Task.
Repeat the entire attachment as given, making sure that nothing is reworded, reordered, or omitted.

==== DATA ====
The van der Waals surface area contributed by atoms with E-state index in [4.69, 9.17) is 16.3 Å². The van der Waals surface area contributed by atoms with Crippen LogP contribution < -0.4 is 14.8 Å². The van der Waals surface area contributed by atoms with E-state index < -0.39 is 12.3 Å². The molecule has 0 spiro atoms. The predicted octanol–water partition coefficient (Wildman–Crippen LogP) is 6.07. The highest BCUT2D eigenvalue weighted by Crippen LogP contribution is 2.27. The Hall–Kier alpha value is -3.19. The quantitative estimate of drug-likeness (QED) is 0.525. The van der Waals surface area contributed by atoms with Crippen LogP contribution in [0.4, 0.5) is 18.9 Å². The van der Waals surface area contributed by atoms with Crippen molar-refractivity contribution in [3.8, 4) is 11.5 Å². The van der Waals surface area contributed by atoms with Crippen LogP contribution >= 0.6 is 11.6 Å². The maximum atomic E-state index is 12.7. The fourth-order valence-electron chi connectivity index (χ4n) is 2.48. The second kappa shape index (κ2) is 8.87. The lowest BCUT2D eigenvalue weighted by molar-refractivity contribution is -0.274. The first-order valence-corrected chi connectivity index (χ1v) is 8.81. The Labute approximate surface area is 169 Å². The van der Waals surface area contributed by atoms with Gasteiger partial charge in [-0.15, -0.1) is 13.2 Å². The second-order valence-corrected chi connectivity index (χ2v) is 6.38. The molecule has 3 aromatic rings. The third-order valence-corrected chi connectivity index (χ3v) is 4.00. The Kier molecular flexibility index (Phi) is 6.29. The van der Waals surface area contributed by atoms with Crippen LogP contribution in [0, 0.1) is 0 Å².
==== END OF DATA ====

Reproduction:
The van der Waals surface area contributed by atoms with E-state index in [4.69, 9.17) is 16.3 Å². The van der Waals surface area contributed by atoms with Crippen LogP contribution < -0.4 is 14.8 Å². The van der Waals surface area contributed by atoms with E-state index < -0.39 is 12.3 Å². The molecule has 0 spiro atoms. The predicted octanol–water partition coefficient (Wildman–Crippen LogP) is 6.07. The highest BCUT2D eigenvalue weighted by Crippen LogP contribution is 2.27. The Hall–Kier alpha value is -3.19. The quantitative estimate of drug-likeness (QED) is 0.525. The van der Waals surface area contributed by atoms with Crippen LogP contribution in [0.4, 0.5) is 18.9 Å². The van der Waals surface area contributed by atoms with Crippen molar-refractivity contribution in [3.8, 4) is 11.5 Å². The van der Waals surface area contributed by atoms with Crippen LogP contribution >= 0.6 is 11.6 Å². The maximum atomic E-state index is 12.7. The fourth-order valence-electron chi connectivity index (χ4n) is 2.48. The second kappa shape index (κ2) is 8.87. The lowest BCUT2D eigenvalue weighted by molar-refractivity contribution is -0.274. The first-order valence-corrected chi connectivity index (χ1v) is 8.81. The Labute approximate surface area is 169 Å². The van der Waals surface area contributed by atoms with Gasteiger partial charge in [-0.15, -0.1) is 13.2 Å². The second-order valence-corrected chi connectivity index (χ2v) is 6.38. The molecule has 3 aromatic rings. The third-order valence-corrected chi connectivity index (χ3v) is 4.00. The Kier molecular flexibility index (Phi) is 6.29. The van der Waals surface area contributed by atoms with Crippen LogP contribution in [0, 0.1) is 0 Å².